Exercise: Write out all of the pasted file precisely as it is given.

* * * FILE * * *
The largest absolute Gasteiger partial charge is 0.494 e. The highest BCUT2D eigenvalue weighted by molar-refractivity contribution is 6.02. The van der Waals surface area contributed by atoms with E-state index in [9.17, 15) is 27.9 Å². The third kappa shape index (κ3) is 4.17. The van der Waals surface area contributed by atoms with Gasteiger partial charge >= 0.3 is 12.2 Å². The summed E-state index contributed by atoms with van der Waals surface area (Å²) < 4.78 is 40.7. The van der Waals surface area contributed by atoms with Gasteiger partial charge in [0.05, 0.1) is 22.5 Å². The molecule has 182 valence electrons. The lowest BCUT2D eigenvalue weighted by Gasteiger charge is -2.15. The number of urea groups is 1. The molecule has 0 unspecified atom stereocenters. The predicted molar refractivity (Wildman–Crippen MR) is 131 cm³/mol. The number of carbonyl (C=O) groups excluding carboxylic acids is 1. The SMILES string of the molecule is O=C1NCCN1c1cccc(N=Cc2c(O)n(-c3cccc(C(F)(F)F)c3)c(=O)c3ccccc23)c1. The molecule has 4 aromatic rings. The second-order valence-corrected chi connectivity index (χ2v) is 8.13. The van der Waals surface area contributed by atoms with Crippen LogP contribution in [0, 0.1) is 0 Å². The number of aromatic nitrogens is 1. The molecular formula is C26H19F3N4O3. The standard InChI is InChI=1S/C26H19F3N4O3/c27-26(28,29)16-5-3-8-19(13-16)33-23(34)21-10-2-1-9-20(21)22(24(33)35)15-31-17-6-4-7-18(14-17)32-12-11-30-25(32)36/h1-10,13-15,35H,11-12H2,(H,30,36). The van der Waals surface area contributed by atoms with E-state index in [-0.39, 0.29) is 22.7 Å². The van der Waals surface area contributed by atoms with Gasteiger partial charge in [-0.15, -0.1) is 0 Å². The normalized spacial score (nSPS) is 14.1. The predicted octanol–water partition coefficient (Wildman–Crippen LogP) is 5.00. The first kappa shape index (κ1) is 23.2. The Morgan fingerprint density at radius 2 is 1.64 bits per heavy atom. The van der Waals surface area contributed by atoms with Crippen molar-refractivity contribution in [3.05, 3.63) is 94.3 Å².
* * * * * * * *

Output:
The largest absolute Gasteiger partial charge is 0.494 e. The highest BCUT2D eigenvalue weighted by molar-refractivity contribution is 6.02. The van der Waals surface area contributed by atoms with E-state index in [9.17, 15) is 27.9 Å². The third kappa shape index (κ3) is 4.17. The van der Waals surface area contributed by atoms with Gasteiger partial charge >= 0.3 is 12.2 Å². The summed E-state index contributed by atoms with van der Waals surface area (Å²) < 4.78 is 40.7. The van der Waals surface area contributed by atoms with Gasteiger partial charge in [0.05, 0.1) is 22.5 Å². The molecule has 182 valence electrons. The lowest BCUT2D eigenvalue weighted by Gasteiger charge is -2.15. The number of urea groups is 1. The molecule has 0 unspecified atom stereocenters. The predicted molar refractivity (Wildman–Crippen MR) is 131 cm³/mol. The number of carbonyl (C=O) groups excluding carboxylic acids is 1. The SMILES string of the molecule is O=C1NCCN1c1cccc(N=Cc2c(O)n(-c3cccc(C(F)(F)F)c3)c(=O)c3ccccc23)c1. The molecule has 4 aromatic rings. The second-order valence-corrected chi connectivity index (χ2v) is 8.13. The van der Waals surface area contributed by atoms with Crippen LogP contribution in [0, 0.1) is 0 Å². The number of aromatic nitrogens is 1. The molecular formula is C26H19F3N4O3. The standard InChI is InChI=1S/C26H19F3N4O3/c27-26(28,29)16-5-3-8-19(13-16)33-23(34)21-10-2-1-9-20(21)22(24(33)35)15-31-17-6-4-7-18(14-17)32-12-11-30-25(32)36/h1-10,13-15,35H,11-12H2,(H,30,36). The van der Waals surface area contributed by atoms with E-state index in [-0.39, 0.29) is 22.7 Å². The van der Waals surface area contributed by atoms with Gasteiger partial charge in [-0.15, -0.1) is 0 Å². The normalized spacial score (nSPS) is 14.1. The predicted octanol–water partition coefficient (Wildman–Crippen LogP) is 5.00. The first kappa shape index (κ1) is 23.2. The Morgan fingerprint density at radius 2 is 1.64 bits per heavy atom. The van der Waals surface area contributed by atoms with Crippen molar-refractivity contribution in [3.05, 3.63) is 94.3 Å².